Recently divorced parents face the challenge of adjusting their schedules for their children. There’s doctor appointments, sports practices, school, and the time you get to bond with your child — parenting time that now needs to be divided up.
Our goal here at Vaught Law Firm is to help parents co-parent effectively when the case is over. We encourage parents to always put the needs of their children first when involved in a divorce and figure out the best way for them to do that.
If both parents agree that co-parenting their children is the most important thing to their family, building a custody schedule by week, month, or year is doable. Here are some of our tips on communicating, creating a co-parenting schedule, and helping children adjust to the changes that come after a divorce.
Tips for Shared Parenting
Kids don’t need to spend the majority of time in one home.
It’s more important for children to have emotional stability than geographical stability. Emotional stability is critical for healthy development and many parents underestimate their ability to adapt to new communities and relationships.
Organize the calendar to suit your (the parent’s) circumstances, not the kids.
One parent, or sometimes both, needs to move out and into a different home. The initial schedule may need to be temporary until the other parent is settled into their new home. This is when good communication between parents is essential.
If infants are involved, it takes special consideration; both parents should be involved.
Many believe that it’s crucial for mothers to be with infants round-the-clock for healthy development. However, there is no research to support this. It’s perfectly fine for the other parent to spend a night with the infant. Infants should be accustomed to the other parent coming to take care of them, and this is important bonding time for parents and child.
Ways to Communicate
Best used in cases of emergency. Using text isn’t always the best way to communicate as it can be easy to confuse what the other person is saying or to misread the text.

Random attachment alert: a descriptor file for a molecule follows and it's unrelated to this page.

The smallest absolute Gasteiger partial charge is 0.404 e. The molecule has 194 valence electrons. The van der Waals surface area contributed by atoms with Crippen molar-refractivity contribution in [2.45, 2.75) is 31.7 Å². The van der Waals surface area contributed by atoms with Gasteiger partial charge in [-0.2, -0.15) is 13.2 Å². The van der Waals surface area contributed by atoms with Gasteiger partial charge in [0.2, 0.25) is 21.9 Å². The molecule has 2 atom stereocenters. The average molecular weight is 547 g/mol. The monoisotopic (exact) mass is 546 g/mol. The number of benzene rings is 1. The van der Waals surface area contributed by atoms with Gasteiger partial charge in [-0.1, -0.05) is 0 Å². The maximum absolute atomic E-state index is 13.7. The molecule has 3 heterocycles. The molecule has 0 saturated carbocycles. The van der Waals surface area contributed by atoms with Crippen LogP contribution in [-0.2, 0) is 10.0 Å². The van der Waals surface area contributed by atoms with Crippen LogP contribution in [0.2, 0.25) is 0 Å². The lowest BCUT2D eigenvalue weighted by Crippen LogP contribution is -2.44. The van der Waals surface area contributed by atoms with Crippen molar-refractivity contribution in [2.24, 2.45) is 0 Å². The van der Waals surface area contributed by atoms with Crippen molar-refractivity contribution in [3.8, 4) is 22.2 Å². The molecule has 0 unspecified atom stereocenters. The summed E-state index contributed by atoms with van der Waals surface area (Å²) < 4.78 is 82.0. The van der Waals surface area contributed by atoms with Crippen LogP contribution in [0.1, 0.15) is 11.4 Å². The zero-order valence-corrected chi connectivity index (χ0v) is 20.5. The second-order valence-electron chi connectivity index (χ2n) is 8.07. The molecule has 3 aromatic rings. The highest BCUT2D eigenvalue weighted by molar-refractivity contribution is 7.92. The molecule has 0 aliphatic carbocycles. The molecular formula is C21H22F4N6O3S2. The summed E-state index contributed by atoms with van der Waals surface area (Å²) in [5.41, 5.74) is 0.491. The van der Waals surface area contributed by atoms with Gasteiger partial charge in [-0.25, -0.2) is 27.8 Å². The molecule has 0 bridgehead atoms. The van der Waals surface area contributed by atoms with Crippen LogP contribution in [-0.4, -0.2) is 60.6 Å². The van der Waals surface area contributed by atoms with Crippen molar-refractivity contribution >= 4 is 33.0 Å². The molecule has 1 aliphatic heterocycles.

Speaking over the phone, especially in the beginning, could be too intense for some parents and may lead to off-topic discussions unrelated to the children. Keeping it short and factual helps.
This is a good choice to use for communication purposes because it’s short and not as pushy as a phone call or text. Plus, it allows you to have a record of your communication to refer back to.
Making a Co-Parenting Plan and Visitation Schedule
There are a lot of things to consider when you’re trying to figure out which schedule best works for your children. Parents need to think about the schedule will affect their children’s emotional, physical, and social needs. There are many ways to make a shared custody schedule and it’s always okay to modify it if circumstances change.
It’s especially difficult for men and women who work unusual schedules, like airline employees, road warriors, hospital workers, police officers, firefighters, etc. These parents may have a harder time crafting a schedule, but it’s not impossible. Vaught Law Firm has plenty of experience in this area and can help parents craft a customized schedule that fits their needs.
It might also be a good idea to create a holiday schedule and a summer break schedule. They may change the amount of time each parent has with the children, but if you have a regular schedule that isn’t 50/50, the holiday schedule or summer schedule can help make the parenting time more equal.
A 3rd party time slot might also need to be added into your schedule, to show when your children aren’t staying with either parent. This can mark visits with grandparents, when your child is in school or daycare, or trips. This will help show more accurately how much quality parenting time each parent has and it might also change the parenting timeshare percentages.
Here are a few examples of visitation schedules for parents sharing custody:
A 50/50 schedule allows each parent to have the children 50% of the time and can help children be more comfortable with the new arrangement because it allows them to live with both parents and build a close relationship with them both.
There are several different ways to modify the schedule and still keep it 50/50.
Here’s some examples of when 50/50 schedules work best:
- Both parents live close to each other so dropoffs and pickups are easier.
- Both parents can communicate with each other without fighting over the children.
- The children are okay with switching between the parents’ homes.
- Both parents agree on putting their children’s’ best interest first and agree the 50/50 schedule is the best one for the children.
Alternating Week Schedule
The children spend 1 week with one parent and the next week with the other parent.
2 Weeks Schedule